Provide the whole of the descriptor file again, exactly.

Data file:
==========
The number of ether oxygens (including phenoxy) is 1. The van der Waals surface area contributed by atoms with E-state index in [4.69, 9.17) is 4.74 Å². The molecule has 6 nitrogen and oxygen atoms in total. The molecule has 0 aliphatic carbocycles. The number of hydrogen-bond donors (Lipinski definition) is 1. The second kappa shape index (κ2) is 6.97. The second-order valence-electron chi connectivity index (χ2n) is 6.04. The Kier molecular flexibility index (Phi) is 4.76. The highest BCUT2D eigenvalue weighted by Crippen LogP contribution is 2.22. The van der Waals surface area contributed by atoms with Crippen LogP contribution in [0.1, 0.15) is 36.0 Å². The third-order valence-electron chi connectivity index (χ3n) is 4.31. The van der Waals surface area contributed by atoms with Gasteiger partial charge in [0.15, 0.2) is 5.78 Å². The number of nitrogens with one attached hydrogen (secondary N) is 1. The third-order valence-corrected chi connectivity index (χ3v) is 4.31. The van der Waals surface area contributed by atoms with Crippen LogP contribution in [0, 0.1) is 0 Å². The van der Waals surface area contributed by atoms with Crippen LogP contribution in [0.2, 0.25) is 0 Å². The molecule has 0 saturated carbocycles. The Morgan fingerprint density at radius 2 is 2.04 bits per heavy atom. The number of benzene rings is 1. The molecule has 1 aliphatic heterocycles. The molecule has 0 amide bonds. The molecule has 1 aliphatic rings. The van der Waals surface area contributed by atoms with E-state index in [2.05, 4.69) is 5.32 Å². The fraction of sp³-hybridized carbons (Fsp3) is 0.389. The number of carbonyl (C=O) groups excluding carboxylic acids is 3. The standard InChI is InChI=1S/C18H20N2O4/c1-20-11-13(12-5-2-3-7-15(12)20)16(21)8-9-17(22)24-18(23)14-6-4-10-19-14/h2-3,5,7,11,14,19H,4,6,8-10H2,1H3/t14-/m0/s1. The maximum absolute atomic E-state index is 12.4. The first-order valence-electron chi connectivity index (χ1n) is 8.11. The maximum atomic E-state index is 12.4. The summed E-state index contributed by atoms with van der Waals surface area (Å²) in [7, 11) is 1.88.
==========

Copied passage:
The number of ether oxygens (including phenoxy) is 1. The van der Waals surface area contributed by atoms with E-state index in [4.69, 9.17) is 4.74 Å². The molecule has 6 nitrogen and oxygen atoms in total. The molecule has 0 aliphatic carbocycles. The number of hydrogen-bond donors (Lipinski definition) is 1. The second kappa shape index (κ2) is 6.97. The second-order valence-electron chi connectivity index (χ2n) is 6.04. The Kier molecular flexibility index (Phi) is 4.76. The highest BCUT2D eigenvalue weighted by Crippen LogP contribution is 2.22. The van der Waals surface area contributed by atoms with Crippen LogP contribution in [0.1, 0.15) is 36.0 Å². The third-order valence-electron chi connectivity index (χ3n) is 4.31. The van der Waals surface area contributed by atoms with Gasteiger partial charge in [0.15, 0.2) is 5.78 Å². The number of nitrogens with one attached hydrogen (secondary N) is 1. The third-order valence-corrected chi connectivity index (χ3v) is 4.31. The van der Waals surface area contributed by atoms with Crippen LogP contribution in [0, 0.1) is 0 Å². The van der Waals surface area contributed by atoms with Crippen LogP contribution in [0.2, 0.25) is 0 Å². The molecule has 0 saturated carbocycles. The Morgan fingerprint density at radius 2 is 2.04 bits per heavy atom. The number of benzene rings is 1. The molecule has 1 aliphatic heterocycles. The molecule has 0 amide bonds. The molecule has 1 aliphatic rings. The van der Waals surface area contributed by atoms with E-state index in [2.05, 4.69) is 5.32 Å². The fraction of sp³-hybridized carbons (Fsp3) is 0.389. The number of carbonyl (C=O) groups excluding carboxylic acids is 3. The standard InChI is InChI=1S/C18H20N2O4/c1-20-11-13(12-5-2-3-7-15(12)20)16(21)8-9-17(22)24-18(23)14-6-4-10-19-14/h2-3,5,7,11,14,19H,4,6,8-10H2,1H3/t14-/m0/s1. The maximum absolute atomic E-state index is 12.4. The first-order valence-electron chi connectivity index (χ1n) is 8.11. The maximum atomic E-state index is 12.4. The summed E-state index contributed by atoms with van der Waals surface area (Å²) in [7, 11) is 1.88.